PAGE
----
This has been a terrific debate, and I think that we all endorse the tribute paid to Mr. Soames. He is absolutely right that we must not only debate the matter, but have policy action on it. I commend him for that. I like to think that, as Immigration Minister and ever since I was elected to the House, I have shared his point of view; I have never accused a colleague or anyone outside the House of racism for raising the issue of immigration. Indeed, I believe that it is racist not to raise the issue, because that is patronising. Anyone who represents a constituency such as mine will recognise the truth of that statement.
I strongly agree, as do the Government, on the point made about the English language. Indeed, it was in a conversation with the then Home Secretary during the riots in my constituency that I was able to influence the Government to change our policy in that regard. It is the right thing to do by the immigrants-it helps them get on in life, which is what immigrants, on the whole, want to do.
It is also right to address the issue of extremist parties. We must not only debate the issue of immigration; Mr. Hollobone made an intelligent point on that. I also agree with Damian Green that showing the British public that migration policy is managed will enable us to talk better about how we can diminish discrimination.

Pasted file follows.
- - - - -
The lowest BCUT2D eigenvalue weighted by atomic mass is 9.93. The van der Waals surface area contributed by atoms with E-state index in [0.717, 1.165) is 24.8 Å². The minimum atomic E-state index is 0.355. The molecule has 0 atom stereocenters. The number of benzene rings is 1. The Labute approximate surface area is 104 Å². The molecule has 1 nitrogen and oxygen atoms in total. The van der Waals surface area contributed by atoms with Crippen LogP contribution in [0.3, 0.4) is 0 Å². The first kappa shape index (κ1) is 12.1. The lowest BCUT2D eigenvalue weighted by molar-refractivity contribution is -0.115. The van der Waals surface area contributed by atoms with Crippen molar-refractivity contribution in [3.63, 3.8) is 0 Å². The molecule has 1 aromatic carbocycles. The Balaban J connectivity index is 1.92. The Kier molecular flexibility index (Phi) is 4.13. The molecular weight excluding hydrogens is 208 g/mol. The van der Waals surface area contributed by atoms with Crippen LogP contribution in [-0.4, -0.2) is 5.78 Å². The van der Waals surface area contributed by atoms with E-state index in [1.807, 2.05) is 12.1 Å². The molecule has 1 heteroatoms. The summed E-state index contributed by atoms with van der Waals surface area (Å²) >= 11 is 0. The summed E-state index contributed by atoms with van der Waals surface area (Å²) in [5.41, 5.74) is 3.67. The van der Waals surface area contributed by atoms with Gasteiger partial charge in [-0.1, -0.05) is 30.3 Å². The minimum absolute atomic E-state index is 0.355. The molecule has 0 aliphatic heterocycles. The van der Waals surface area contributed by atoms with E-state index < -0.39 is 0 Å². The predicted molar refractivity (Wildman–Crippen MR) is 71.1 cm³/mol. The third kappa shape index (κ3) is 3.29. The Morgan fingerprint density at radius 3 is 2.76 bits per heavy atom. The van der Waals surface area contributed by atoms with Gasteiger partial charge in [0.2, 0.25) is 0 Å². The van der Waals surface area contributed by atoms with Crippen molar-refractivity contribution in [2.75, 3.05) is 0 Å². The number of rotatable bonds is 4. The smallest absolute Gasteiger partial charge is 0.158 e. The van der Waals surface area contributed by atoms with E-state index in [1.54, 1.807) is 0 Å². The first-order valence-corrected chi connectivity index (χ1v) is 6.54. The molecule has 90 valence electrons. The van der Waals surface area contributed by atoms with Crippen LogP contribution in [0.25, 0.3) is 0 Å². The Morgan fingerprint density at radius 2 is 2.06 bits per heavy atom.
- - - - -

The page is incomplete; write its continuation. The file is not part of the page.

Discrimination against immigrants is often fuelled by the perception-and in some cases, the reality-of a lack on managed migration, so if we are to achieve our goal we must do what we are doing. I sympathise with those Members who say that they have been attacked as racist for raising the matter, because that happens to me by the hour-and not just in liberal forums, but in communications from members of the public. That is the nasty underbelly of the debate.
I turn to points of policy. The Government agree that a population of 70 million is not desirable, but let me just pour some calm on that figure and examine where it comes from. The definition of an immigrant used by the Office for National Statistics, whose independence I respect, is, in my personal view, the wrong definition to use, particularly from the point of view of balanced migration, because its definition of an immigrant is someone who is coming to this country for 12 months or more. Therefore, the 512,000 figure to which the hon. Member for Ashford referred includes all the students who are coming here temporarily.
The largest group of immigrants, according to the ONS definition, are the British people returning home, who numbered 85,000 last year, and we must bear that fact in mind. We must get exactly to the heart of the policy of the all-party group on balanced migration to address that fear, and we must do that by breaking the link between temporary and permanent migration. We need to do that, and our policies are driving towards that point, hence the two points-based systems and the changes to the route to citizenship. Surely it is right to measure immigration in those categories of temporary and permanent.